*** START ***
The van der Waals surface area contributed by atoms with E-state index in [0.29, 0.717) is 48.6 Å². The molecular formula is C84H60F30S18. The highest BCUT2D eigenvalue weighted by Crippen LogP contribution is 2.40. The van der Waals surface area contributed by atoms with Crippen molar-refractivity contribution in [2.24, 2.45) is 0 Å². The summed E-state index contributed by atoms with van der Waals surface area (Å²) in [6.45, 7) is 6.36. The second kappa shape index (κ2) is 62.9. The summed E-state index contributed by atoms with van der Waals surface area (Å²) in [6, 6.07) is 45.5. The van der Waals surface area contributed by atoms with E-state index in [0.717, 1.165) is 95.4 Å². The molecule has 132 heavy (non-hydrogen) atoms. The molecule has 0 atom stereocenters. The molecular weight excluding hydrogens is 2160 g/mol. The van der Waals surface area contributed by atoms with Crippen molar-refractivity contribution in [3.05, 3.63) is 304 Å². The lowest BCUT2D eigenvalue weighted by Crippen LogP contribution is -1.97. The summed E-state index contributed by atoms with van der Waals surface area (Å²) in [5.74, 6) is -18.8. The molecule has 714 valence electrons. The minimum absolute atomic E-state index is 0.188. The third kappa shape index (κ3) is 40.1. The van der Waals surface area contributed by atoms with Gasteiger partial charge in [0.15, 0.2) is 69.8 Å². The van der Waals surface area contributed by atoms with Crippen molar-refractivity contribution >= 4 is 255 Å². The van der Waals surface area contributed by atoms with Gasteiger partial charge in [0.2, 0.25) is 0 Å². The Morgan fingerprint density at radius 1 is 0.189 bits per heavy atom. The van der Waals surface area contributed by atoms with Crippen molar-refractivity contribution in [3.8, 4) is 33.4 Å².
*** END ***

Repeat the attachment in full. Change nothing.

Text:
The van der Waals surface area contributed by atoms with E-state index in [0.29, 0.717) is 48.6 Å². The molecular formula is C84H60F30S18. The highest BCUT2D eigenvalue weighted by Crippen LogP contribution is 2.40. The van der Waals surface area contributed by atoms with Crippen molar-refractivity contribution in [2.24, 2.45) is 0 Å². The summed E-state index contributed by atoms with van der Waals surface area (Å²) in [6.45, 7) is 6.36. The second kappa shape index (κ2) is 62.9. The summed E-state index contributed by atoms with van der Waals surface area (Å²) in [6, 6.07) is 45.5. The van der Waals surface area contributed by atoms with E-state index in [0.717, 1.165) is 95.4 Å². The molecule has 132 heavy (non-hydrogen) atoms. The molecule has 0 atom stereocenters. The molecular weight excluding hydrogens is 2160 g/mol. The van der Waals surface area contributed by atoms with Crippen molar-refractivity contribution in [3.05, 3.63) is 304 Å². The lowest BCUT2D eigenvalue weighted by Crippen LogP contribution is -1.97. The summed E-state index contributed by atoms with van der Waals surface area (Å²) in [5.74, 6) is -18.8. The molecule has 714 valence electrons. The minimum absolute atomic E-state index is 0.188. The third kappa shape index (κ3) is 40.1. The van der Waals surface area contributed by atoms with Gasteiger partial charge in [0.15, 0.2) is 69.8 Å². The van der Waals surface area contributed by atoms with Crippen molar-refractivity contribution >= 4 is 255 Å². The van der Waals surface area contributed by atoms with Gasteiger partial charge in [0.2, 0.25) is 0 Å². The Morgan fingerprint density at radius 1 is 0.189 bits per heavy atom. The van der Waals surface area contributed by atoms with Crippen molar-refractivity contribution in [3.8, 4) is 33.4 Å².